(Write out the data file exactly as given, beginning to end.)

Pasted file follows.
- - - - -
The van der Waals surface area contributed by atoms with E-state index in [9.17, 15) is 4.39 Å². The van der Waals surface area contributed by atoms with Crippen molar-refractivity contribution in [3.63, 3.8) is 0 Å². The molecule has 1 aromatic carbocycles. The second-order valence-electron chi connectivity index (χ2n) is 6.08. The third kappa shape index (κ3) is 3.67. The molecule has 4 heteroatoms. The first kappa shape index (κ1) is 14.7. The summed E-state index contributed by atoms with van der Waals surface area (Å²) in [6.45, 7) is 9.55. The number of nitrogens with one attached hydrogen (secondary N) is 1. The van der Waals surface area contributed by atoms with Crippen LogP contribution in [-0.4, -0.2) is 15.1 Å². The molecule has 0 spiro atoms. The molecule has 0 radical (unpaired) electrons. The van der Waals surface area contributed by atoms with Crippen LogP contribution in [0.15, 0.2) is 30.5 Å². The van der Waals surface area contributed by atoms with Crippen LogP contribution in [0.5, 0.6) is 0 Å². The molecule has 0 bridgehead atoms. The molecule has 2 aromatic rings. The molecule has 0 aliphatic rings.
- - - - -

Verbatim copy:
The van der Waals surface area contributed by atoms with E-state index in [9.17, 15) is 4.39 Å². The van der Waals surface area contributed by atoms with Crippen molar-refractivity contribution in [3.63, 3.8) is 0 Å². The molecule has 1 aromatic carbocycles. The second-order valence-electron chi connectivity index (χ2n) is 6.08. The third kappa shape index (κ3) is 3.67. The molecule has 4 heteroatoms. The first kappa shape index (κ1) is 14.7. The summed E-state index contributed by atoms with van der Waals surface area (Å²) in [6.45, 7) is 9.55. The number of nitrogens with one attached hydrogen (secondary N) is 1. The van der Waals surface area contributed by atoms with Crippen LogP contribution in [-0.4, -0.2) is 15.1 Å². The molecule has 0 spiro atoms. The molecule has 0 radical (unpaired) electrons. The van der Waals surface area contributed by atoms with Crippen LogP contribution in [0.15, 0.2) is 30.5 Å². The van der Waals surface area contributed by atoms with Crippen LogP contribution in [0.5, 0.6) is 0 Å². The molecule has 0 bridgehead atoms. The molecule has 2 aromatic rings. The molecule has 0 aliphatic rings.